I find it hard to question any of those choices that I'm familiar with, though I don't personally like all of them. In some cases, I would have picked a different work to represent that author: For Delaney, either "Time Considered as a Helix of Semiprecious Stones" (its crime drama strikes me as more interesting than the erotic punk idiom of "Aye, and Gomorrah") or "We, in Some Strange Power's Employ, Move on a Rigorous Line" (a re-envisioning of the Heinlein juvenile coming-of-age-through-service story in New Wave terms); for Chiang, the alternate-steampunk "Seventy-Two Letters." But certainly Delaney and Chiang both are natural choices.

But I'm somewhat surprised at who doesn't show up:

Cordwainer Smith, back in the New Wave category (that's how he was classified when he was writing), perhaps in "Mother Hitton's Littul Kittons" or "The Game of Rat and Dragon"
C. J. Cherryh, perhaps The Pride of Chanur, both a space opera (and a truer example of the genre than that particular Barrayaran story!) and a first contact story from an interesting angle
something for New Space Opera
something by Vernor Vinge in particular: perhaps A Fire upon the Deep to cover the New Space Opera base, though I think A Deepness in the Sky is a more powerful work of fiction; perhaps, on the other hand, "True Names," a cyberpunk story before there was cyberpunk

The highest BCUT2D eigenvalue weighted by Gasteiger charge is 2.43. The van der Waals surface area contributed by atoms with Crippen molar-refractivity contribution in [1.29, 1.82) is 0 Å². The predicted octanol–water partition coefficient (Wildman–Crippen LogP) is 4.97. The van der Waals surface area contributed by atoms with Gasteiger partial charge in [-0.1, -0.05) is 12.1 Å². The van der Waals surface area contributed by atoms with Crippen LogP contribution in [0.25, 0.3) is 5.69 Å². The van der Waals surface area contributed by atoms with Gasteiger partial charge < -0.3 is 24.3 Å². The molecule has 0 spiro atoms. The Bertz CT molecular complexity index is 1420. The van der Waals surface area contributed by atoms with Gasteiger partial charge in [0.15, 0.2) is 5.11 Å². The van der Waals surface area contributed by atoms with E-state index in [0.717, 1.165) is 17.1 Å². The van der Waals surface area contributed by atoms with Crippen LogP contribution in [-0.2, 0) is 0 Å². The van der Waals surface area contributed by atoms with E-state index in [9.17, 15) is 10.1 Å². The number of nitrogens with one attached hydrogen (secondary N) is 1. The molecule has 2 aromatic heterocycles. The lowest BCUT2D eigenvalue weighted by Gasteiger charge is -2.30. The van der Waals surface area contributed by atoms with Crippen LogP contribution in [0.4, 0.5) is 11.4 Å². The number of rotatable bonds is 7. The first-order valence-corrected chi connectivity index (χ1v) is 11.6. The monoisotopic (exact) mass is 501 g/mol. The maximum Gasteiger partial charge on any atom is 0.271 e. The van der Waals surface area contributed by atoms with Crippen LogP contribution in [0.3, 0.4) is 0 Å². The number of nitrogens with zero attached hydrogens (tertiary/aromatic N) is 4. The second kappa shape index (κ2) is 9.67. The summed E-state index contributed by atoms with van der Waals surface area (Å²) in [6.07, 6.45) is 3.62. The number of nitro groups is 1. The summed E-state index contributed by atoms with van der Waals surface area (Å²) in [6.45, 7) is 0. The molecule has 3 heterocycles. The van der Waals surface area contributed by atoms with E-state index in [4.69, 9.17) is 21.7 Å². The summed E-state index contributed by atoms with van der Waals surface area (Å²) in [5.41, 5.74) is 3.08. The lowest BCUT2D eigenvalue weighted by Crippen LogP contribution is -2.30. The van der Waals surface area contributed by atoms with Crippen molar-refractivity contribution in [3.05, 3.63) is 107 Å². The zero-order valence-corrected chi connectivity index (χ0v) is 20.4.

Sep. 30th, 2012 01:13 pm (UTC)
I'm glad you approve of most of the texts! I wanted to choose the best of the best, and also works I most enjoy teaching, and texts that allow me to reflect back on the themes from the first semester, as well.

As for the short stories, I also try to find a couple of good anthologies with choices that fit my lecture plans best and stick with those, rather than asking students to buy a different collection for every single short story we read. So that's an influence on my choices, too.

I definitely agree that Delany's "Time Considered as a Helix of Semiprecious Stones" and "We, in Some Strange Power's Employ, Move on a Rigorous Line" are great stories, though "Aye" fits my needs very well, considering how I'm approaching the New Wave. I really do prefer "Exhalation" to "Seventy-Two Letters," though.

I should explain that I'm using the term "space opera" somewhat ironically, as I needed some "hook" there; I don't think term is often terribly useful (though sometimes it is), and I find that it's often used dismissively by others within the SF genre, so I'm hoping to interrogate it a bit using one of the best novellas there is, The Mountains of Mourning (which was one of the non-negotiables in this course for me), since Bujold often gets painted with that label. The focus will be on Bujold, though, and what the novella represents, and not the subgenre as a whole. Part of my goal here is to show the depth/breadth of SF and the "best of the best," and the Hugo and Nebula do reflect a certain consensus about that great work.

Vinge is always good, and he was on my longer list (trimming this down, as ever, was a wrenching exercise for me). I lost several texts that felt like amputations! But alas, so it goes. So few weeks and so many choices! Thanks so much for your thoughtful feedback. I really do appreciate it.